The current farm-to-fork mindset is changing the way restaurants buy produce. Chef-driven indies were the first to embrace local, seasonal sourcing, but now large chains like Chipotle are partnering with local farms. It’s a trend that can reap benefits for farmers, chefs and restaurant patrons, but there are drawbacks. It’s not always possible to ensure a consistent supply that meets food cost and menu requirements. These operators meet the challenge.
Napa Valley Grille
As executive chef at the Napa Valley Grille in Westwood, California, Joseph Gillard has easy access to the Santa Monica Farmers Market. “As a regular, I’ve built relationships there over the years, and the farmers will grow what I’m interested in,” says Gillard. Plus, they have increased their volume and variety to meet his needs. To streamline purchasing, Gillard works with L.A. Specialty—a purveyor that aggregates produce from the Farmers Market and other vendors and delivers the order.
Although Gillard supports local sourcing, he is not a fanatic—he aims for 80 percent from within 75 miles and 20 percent from nearby states. “If I bought everything at the Farmers Market, I would be out of a job,” he laughs. “Plus, my main goals are flavor and sustainability. If a local product doesn’t taste good, I’ll reject it. You have to consider best practices as part of sustainability; the way a vegetable is produced is as important as its carbon footprint.”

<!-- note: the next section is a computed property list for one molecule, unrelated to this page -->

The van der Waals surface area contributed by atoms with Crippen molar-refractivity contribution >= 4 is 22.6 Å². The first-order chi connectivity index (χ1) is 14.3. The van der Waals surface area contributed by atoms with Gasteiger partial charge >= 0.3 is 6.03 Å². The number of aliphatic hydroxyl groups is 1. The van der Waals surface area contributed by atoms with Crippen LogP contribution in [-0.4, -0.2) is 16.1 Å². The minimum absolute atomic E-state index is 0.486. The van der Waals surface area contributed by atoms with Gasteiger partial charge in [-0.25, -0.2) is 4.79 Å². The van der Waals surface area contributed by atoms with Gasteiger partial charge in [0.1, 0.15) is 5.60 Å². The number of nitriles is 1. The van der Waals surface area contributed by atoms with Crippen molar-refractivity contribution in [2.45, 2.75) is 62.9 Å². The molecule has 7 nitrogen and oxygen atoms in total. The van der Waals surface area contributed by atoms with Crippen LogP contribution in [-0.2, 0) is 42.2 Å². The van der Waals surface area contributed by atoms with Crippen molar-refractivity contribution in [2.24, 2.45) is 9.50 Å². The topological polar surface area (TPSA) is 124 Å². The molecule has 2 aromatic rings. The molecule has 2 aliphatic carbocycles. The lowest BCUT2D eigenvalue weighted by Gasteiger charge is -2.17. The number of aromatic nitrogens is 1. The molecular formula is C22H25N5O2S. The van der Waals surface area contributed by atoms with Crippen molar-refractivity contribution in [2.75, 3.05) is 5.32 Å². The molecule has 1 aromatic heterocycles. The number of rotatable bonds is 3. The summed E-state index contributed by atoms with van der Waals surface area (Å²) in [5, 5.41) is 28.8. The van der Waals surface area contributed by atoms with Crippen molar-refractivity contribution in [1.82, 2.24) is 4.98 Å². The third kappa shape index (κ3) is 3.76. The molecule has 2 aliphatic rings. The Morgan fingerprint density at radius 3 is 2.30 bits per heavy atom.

Menu prices reflect this sustainability thinking, but Napa Valley Grill customers understand its value, Gillard believes. And a well-balanced menu with a range of prices and portion sizes offers flexibility. For example, the “Simply Grilled” section lets people choose a moderately priced grilled fish or meat entrée ($19 to $25) to mix and match with seasonal sides, such as Tahitian Squash Puree or Heirloom Tomato Salad ($6). New on the Fall menu is Grilled Amish Pork Chops with Star Anise Spiced Apples ($20). The pork is from heritage pigs and the apples from Windrose Farms in Paso Robles.
Before he opened the first Tender Greens, co-founder Erik Oberholtzer wrote a contract to partner with Scarborough Farms in Oxnard, California. “I had a relationship with them from the past and knew they were small enough to assure quality but big enough to provide a consistent supply,” he says. To support the partnership, Oberholtzer gave the farm equity in Tender Greens, which is on course to grow to 30 stores in the next 10 years. “We are now Scarborough’s largest customer,” he adds. “We get preference on ingredients and if there is a shortage, we get the produce first.”
The produce served at Tender Greens is organically grown but not necessarily certified, since certification is expensive for small farms. “Sourcing everything from California protects us against fluctuating exchange rates and shipping costs,” he notes. “We also commit to a certain volume and contract set prices.”